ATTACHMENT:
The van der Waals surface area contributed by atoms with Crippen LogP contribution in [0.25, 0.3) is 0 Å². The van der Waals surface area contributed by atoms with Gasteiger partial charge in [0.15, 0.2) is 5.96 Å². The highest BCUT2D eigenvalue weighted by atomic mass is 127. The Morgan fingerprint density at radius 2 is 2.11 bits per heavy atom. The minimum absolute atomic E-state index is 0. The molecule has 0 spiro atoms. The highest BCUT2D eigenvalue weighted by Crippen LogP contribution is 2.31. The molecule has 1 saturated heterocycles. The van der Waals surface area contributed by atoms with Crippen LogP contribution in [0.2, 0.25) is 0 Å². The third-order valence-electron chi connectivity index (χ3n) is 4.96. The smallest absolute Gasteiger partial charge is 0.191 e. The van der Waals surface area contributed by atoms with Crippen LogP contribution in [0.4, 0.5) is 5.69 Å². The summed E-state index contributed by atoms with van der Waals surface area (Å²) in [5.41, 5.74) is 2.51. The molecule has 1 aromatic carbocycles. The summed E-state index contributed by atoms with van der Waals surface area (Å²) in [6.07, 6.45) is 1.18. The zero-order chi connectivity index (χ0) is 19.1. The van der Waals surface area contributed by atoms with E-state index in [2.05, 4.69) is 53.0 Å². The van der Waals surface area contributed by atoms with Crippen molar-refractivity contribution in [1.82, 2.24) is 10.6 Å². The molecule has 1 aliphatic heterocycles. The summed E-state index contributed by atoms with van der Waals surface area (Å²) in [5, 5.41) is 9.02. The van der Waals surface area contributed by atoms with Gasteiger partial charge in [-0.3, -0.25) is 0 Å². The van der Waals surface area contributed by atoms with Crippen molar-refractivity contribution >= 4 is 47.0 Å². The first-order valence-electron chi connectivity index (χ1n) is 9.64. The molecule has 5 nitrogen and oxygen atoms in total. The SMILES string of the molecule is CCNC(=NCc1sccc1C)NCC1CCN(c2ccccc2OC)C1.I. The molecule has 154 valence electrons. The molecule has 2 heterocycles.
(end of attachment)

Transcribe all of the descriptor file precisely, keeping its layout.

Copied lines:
The van der Waals surface area contributed by atoms with Crippen LogP contribution in [0.25, 0.3) is 0 Å². The van der Waals surface area contributed by atoms with Gasteiger partial charge in [0.15, 0.2) is 5.96 Å². The highest BCUT2D eigenvalue weighted by atomic mass is 127. The Morgan fingerprint density at radius 2 is 2.11 bits per heavy atom. The minimum absolute atomic E-state index is 0. The molecule has 0 spiro atoms. The highest BCUT2D eigenvalue weighted by Crippen LogP contribution is 2.31. The molecule has 1 saturated heterocycles. The van der Waals surface area contributed by atoms with Crippen LogP contribution in [0.2, 0.25) is 0 Å². The third-order valence-electron chi connectivity index (χ3n) is 4.96. The smallest absolute Gasteiger partial charge is 0.191 e. The van der Waals surface area contributed by atoms with Crippen LogP contribution in [0.4, 0.5) is 5.69 Å². The summed E-state index contributed by atoms with van der Waals surface area (Å²) in [5.41, 5.74) is 2.51. The molecule has 1 aromatic carbocycles. The summed E-state index contributed by atoms with van der Waals surface area (Å²) in [6.07, 6.45) is 1.18. The zero-order chi connectivity index (χ0) is 19.1. The van der Waals surface area contributed by atoms with E-state index in [2.05, 4.69) is 53.0 Å². The van der Waals surface area contributed by atoms with Crippen molar-refractivity contribution in [1.82, 2.24) is 10.6 Å². The molecule has 1 aliphatic heterocycles. The summed E-state index contributed by atoms with van der Waals surface area (Å²) in [5, 5.41) is 9.02. The van der Waals surface area contributed by atoms with Gasteiger partial charge in [-0.3, -0.25) is 0 Å². The van der Waals surface area contributed by atoms with Crippen molar-refractivity contribution >= 4 is 47.0 Å². The first-order valence-electron chi connectivity index (χ1n) is 9.64. The molecule has 5 nitrogen and oxygen atoms in total. The SMILES string of the molecule is CCNC(=NCc1sccc1C)NCC1CCN(c2ccccc2OC)C1.I. The molecule has 154 valence electrons. The molecule has 2 heterocycles.